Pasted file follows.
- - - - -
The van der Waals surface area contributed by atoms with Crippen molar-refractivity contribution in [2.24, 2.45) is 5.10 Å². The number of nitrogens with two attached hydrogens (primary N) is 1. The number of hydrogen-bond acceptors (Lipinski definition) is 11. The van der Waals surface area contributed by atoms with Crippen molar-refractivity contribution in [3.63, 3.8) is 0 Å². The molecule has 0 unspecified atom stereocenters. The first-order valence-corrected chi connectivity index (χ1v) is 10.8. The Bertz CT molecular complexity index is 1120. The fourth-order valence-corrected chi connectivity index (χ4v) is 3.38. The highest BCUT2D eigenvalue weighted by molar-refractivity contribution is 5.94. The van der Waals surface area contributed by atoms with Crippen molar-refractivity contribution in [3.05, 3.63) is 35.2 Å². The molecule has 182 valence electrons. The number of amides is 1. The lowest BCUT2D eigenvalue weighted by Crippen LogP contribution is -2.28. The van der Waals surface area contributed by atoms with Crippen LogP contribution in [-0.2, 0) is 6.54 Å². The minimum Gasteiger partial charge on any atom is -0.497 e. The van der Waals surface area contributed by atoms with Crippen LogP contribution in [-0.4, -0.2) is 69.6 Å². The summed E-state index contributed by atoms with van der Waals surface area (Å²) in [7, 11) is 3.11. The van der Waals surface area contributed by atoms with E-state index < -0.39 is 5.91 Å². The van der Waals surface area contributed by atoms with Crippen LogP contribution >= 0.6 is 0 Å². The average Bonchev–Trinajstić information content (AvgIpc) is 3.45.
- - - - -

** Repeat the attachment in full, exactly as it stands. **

The van der Waals surface area contributed by atoms with Crippen molar-refractivity contribution in [2.24, 2.45) is 5.10 Å². The number of nitrogens with two attached hydrogens (primary N) is 1. The number of hydrogen-bond acceptors (Lipinski definition) is 11. The van der Waals surface area contributed by atoms with Crippen molar-refractivity contribution in [3.63, 3.8) is 0 Å². The molecule has 0 unspecified atom stereocenters. The first-order valence-corrected chi connectivity index (χ1v) is 10.8. The Bertz CT molecular complexity index is 1120. The fourth-order valence-corrected chi connectivity index (χ4v) is 3.38. The highest BCUT2D eigenvalue weighted by molar-refractivity contribution is 5.94. The van der Waals surface area contributed by atoms with Crippen molar-refractivity contribution in [3.05, 3.63) is 35.2 Å². The molecule has 182 valence electrons. The number of amides is 1. The lowest BCUT2D eigenvalue weighted by Crippen LogP contribution is -2.28. The van der Waals surface area contributed by atoms with Crippen LogP contribution in [-0.2, 0) is 6.54 Å². The minimum Gasteiger partial charge on any atom is -0.497 e. The van der Waals surface area contributed by atoms with Crippen LogP contribution in [-0.4, -0.2) is 69.6 Å². The summed E-state index contributed by atoms with van der Waals surface area (Å²) in [7, 11) is 3.11. The van der Waals surface area contributed by atoms with E-state index < -0.39 is 5.91 Å². The van der Waals surface area contributed by atoms with Crippen LogP contribution >= 0.6 is 0 Å². The average Bonchev–Trinajstić information content (AvgIpc) is 3.45.